As Blake moves forward with his business deal, he falls in love with the gym after visiting it several times - he is immediately taken by the pretty receptionist Mary Tate Farnsworth (Sally Field) and the free-spirited, friendly bodybuilder Joe Santo (Arnold Schwarzenegger), who aspires to win the Mr. Universe title. He cannot bring himself to sell out his newfound friends at the gym for the sake of his job, and so he evades the inquiries of his friend and coworker Hal Foss (Richard Gilliland) as to his progress in the purchasing deal. All the while, he grows closer to Mary Tate and Santo - who initially appear to be a couple. However, Mary Tate latches onto Craig romantically - and Santo gives Craig his blessing for this unorthodox relationship, claiming that he needs to keep himself challenged both in the gym and in his romantic life in order to succeed.

Mary Tate and Craig begin a passionate and exciting relationship, but trouble erupts when he tries to integrate Mary Tate into his country-club scene. This tension comes to a head at a party at the club, which features Joe Santo as a musical guest, performing bluegrass songs on the violin with a small country group. Craig, with Mary Tate as his guest (dressed inappropriately in a revealing pink dress), is enthusiastic about Joe Santo's upcoming musical performance for the night. However, Craig's friends, particularly Halsey, mock Santo as a "freak" and an outcast. When Halsey suggests that Santo disrobe and show the crowd his "tits," Craig throws a glass of scotch in his face and tells Halsey that Santo could "crush him like an eggshell." A fight nearly breaks out between the two, but is broken up. Meanwhile, a bitter Halsey and his friend Packman formulate a plan to embarrass Santo.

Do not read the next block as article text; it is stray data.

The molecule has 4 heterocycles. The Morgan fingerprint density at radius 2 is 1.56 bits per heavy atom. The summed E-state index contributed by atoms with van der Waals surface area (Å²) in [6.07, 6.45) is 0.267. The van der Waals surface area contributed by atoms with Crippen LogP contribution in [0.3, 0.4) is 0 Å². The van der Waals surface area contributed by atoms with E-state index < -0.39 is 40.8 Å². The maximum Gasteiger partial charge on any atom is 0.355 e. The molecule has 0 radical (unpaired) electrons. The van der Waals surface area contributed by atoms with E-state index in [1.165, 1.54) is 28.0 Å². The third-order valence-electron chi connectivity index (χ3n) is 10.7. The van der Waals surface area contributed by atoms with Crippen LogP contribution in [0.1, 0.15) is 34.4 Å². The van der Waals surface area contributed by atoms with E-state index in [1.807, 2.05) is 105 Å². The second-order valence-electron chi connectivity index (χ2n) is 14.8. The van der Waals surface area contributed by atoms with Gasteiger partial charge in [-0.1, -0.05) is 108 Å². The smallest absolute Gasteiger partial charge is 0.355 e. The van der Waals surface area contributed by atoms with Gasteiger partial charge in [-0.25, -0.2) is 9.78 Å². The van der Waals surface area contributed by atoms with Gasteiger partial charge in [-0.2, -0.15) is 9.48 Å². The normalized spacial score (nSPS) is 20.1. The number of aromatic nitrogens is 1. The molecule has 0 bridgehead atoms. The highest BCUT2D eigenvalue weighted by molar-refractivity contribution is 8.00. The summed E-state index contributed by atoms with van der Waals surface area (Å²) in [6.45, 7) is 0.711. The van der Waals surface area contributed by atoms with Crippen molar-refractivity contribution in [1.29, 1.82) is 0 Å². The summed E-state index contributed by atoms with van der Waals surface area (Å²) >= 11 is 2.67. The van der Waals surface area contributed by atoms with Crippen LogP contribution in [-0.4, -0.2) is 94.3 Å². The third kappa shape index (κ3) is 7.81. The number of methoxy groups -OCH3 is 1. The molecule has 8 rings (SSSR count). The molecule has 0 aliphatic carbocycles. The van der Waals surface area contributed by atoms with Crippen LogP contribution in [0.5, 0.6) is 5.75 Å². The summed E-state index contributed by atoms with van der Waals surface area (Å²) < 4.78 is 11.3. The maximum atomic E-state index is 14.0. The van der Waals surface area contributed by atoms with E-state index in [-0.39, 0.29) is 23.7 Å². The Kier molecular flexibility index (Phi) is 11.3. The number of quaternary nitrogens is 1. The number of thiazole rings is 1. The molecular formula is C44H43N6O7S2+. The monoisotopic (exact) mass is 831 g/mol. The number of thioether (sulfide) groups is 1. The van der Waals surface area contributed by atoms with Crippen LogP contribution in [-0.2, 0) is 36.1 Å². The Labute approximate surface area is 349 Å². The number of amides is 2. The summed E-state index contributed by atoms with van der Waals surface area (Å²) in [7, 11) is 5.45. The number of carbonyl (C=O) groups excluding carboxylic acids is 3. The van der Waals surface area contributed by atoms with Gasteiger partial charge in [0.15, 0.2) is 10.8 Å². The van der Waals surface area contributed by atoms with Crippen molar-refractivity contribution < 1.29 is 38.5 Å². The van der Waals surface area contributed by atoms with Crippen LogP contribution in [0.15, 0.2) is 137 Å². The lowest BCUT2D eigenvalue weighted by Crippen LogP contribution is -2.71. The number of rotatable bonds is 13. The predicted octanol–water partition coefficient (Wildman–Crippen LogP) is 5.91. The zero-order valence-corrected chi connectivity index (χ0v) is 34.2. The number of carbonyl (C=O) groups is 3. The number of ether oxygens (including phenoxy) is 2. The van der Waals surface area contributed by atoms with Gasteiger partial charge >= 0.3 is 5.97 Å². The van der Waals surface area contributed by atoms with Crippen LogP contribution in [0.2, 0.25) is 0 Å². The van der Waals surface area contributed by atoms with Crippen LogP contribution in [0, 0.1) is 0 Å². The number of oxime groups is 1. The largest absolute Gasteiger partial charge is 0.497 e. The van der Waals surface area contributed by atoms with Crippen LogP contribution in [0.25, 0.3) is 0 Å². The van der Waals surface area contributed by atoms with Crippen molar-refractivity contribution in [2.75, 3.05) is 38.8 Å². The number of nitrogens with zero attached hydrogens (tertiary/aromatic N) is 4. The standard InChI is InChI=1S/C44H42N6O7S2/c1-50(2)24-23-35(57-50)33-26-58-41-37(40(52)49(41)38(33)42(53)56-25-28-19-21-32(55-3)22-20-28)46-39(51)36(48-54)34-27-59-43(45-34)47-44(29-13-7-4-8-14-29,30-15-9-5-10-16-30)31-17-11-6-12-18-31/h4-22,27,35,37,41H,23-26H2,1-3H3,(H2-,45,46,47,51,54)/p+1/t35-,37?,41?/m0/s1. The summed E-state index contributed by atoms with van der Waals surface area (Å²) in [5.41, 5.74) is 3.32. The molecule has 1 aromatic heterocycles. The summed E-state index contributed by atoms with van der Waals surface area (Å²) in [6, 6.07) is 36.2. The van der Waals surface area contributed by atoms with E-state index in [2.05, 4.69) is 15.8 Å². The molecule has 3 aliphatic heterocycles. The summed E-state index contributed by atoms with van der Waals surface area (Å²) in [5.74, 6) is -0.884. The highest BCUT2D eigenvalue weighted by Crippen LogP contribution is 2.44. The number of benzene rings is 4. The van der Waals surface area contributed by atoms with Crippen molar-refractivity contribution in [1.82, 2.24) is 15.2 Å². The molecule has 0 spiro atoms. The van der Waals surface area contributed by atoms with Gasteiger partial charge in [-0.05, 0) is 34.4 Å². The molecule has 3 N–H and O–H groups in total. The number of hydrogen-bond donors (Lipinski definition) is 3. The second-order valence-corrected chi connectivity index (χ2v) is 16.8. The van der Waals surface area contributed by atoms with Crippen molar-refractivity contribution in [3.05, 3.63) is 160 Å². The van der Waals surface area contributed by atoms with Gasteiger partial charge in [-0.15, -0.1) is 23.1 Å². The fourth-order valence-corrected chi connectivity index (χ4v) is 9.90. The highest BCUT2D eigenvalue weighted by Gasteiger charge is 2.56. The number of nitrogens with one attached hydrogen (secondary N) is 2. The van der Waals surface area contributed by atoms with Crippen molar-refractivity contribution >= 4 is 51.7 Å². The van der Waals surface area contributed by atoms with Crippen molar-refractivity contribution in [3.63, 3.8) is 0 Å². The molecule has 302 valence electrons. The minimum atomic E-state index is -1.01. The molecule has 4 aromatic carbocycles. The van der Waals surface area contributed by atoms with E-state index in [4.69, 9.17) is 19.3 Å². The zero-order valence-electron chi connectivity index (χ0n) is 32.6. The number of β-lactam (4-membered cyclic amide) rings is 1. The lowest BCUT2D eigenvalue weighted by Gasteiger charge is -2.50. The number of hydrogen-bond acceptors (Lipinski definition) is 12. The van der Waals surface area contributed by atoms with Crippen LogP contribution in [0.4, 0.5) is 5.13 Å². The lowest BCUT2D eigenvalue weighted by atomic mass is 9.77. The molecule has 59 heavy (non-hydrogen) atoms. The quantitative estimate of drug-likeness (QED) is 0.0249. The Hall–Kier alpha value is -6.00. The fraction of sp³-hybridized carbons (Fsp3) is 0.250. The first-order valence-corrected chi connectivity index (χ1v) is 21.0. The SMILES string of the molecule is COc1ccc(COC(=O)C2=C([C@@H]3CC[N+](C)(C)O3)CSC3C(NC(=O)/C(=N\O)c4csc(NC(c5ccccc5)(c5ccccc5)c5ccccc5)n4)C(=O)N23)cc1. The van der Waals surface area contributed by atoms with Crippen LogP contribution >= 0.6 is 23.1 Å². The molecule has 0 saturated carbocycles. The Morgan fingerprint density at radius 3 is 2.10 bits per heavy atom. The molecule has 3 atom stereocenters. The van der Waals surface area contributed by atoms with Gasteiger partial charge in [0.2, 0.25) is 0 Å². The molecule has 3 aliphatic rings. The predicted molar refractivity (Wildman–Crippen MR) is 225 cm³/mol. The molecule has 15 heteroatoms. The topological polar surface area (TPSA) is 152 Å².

When Santo's musical act is finally put on stage, the crowd seems enthusiastic about the music, though the hostess of the party dismisses it as a "racket." However, Halsey and Packman drunkenly bellow at Santo and heckle the band. Santo notices it, but stoically continues playing. However, when Halsey screams "let's hear it for Muscle Beach symphony orchestra!" Santo is unable to continue playing, puts down his violin and leaves the party. Meanwhile, a frustrated Craig tries to convince Mary Tate to see him for who he really is, and not for his snobbish friends and ritzy surroundings.

Jabo, owner of the shady real estate firm, attempts to bribe Thor, when he realizes that Blake will not purchase the building as he was supposed to. He plies Eriksen and his assistant Newton with drugs, booze and hookers, and on the day of the contest, they are busy with acts of debauchery as Santo is readying to take the stage - hoping to beat his rival Dougie Stewart (Ken Waller). While Thor is drunk and distracted with the prostitutes, Newton secretly stashes the prize money inside his handbag, and then leaves the gym with the prostitutes when they are finished - stealing the money and fleeing. Meanwhile, Joe Santo and Dougie Stewart pose together on stage, to the theme from the film Exodus and the enthusiastic applause of the crowd.